Weekly Climate and Energy News Roundup #370

The Week That Was: August 3, 2019, Brought to You by www.SEPP.org

By Ken Haapala, President, Science and Environmental Policy Project

Quote of the Week: “Do you know what we call opinion in the absence of evidence? We call it prejudice.”— Michael Crichton [H/t William Readdy]

Number of the Week: 1998 and 2016

Confusing Planet: Our planet is a complex place, no doubt confusing global warming headline seekers. About 71%of the surface is water (ocean), 29% is land. Water warms and cools far more slowly than land. Complicating matters further, the dominant greenhouse gas is water vapor, slowing the nighttime cooling of water and land masses even further, where it is present.

Making matters even more complex is that about 81% of the Southern hemisphere is water and 19% is land. For the Northern Hemisphere, about 61% is water and 39% is land. Land area varies by latitude. About 68% of the land is in the Northern Hemisphere, only 32% in the Southern Hemisphere. By latitude, the highest percentage of land area is between 30 degrees North and 60 degrees North. [The distribution of land areas has changed significantly over the past 750 million years, making any paleo-earth studies of the greenhouse effect of carbon dioxide on temperatures difficult. One cannot assume the ocean currents were the same as today.]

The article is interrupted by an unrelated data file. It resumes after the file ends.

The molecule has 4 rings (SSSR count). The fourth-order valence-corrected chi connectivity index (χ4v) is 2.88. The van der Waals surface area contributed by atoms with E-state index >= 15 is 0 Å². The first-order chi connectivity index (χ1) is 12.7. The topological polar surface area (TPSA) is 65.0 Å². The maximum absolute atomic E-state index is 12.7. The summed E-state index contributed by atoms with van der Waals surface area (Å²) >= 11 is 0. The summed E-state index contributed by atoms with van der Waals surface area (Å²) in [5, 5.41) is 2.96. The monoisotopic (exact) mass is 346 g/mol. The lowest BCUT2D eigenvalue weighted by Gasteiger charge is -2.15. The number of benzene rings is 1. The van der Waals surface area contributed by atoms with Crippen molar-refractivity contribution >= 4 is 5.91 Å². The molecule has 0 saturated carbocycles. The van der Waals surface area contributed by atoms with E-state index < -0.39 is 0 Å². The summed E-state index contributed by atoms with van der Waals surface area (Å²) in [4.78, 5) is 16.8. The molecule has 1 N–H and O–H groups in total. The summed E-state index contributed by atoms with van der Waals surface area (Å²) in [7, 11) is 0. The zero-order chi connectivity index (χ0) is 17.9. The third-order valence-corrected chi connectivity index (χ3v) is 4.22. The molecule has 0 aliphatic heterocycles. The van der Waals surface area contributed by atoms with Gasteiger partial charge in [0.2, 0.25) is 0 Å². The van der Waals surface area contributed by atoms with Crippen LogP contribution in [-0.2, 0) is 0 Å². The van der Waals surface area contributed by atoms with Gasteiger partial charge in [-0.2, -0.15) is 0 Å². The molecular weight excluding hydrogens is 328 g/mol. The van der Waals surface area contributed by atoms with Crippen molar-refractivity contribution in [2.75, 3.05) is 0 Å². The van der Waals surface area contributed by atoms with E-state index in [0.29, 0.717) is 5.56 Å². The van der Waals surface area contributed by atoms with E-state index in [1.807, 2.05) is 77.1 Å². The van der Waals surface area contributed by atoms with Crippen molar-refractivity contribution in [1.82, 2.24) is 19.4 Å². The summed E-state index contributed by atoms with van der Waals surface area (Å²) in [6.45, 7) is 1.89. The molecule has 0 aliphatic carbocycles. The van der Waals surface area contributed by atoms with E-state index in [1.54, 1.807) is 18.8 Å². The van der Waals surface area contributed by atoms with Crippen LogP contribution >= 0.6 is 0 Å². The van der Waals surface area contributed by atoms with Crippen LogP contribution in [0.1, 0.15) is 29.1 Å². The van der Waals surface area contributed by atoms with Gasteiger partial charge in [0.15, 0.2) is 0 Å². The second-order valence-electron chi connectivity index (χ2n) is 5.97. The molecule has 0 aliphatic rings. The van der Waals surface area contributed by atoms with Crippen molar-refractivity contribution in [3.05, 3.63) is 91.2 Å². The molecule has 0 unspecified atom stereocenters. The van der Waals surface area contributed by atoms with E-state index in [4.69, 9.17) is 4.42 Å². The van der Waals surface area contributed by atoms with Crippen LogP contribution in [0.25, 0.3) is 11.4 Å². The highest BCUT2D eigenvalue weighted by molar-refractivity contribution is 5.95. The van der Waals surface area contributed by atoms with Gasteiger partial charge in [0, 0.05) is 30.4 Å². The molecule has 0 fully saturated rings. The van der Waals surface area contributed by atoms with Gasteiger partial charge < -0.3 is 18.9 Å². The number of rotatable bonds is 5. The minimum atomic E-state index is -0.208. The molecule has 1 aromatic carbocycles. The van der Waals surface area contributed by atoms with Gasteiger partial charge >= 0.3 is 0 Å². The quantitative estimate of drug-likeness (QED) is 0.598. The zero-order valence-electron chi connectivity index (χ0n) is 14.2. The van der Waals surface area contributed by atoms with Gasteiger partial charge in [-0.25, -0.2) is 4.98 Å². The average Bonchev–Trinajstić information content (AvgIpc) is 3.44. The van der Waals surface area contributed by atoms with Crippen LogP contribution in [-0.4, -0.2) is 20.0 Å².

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Federal Debt Ceiling Reached As Federal Spending Rages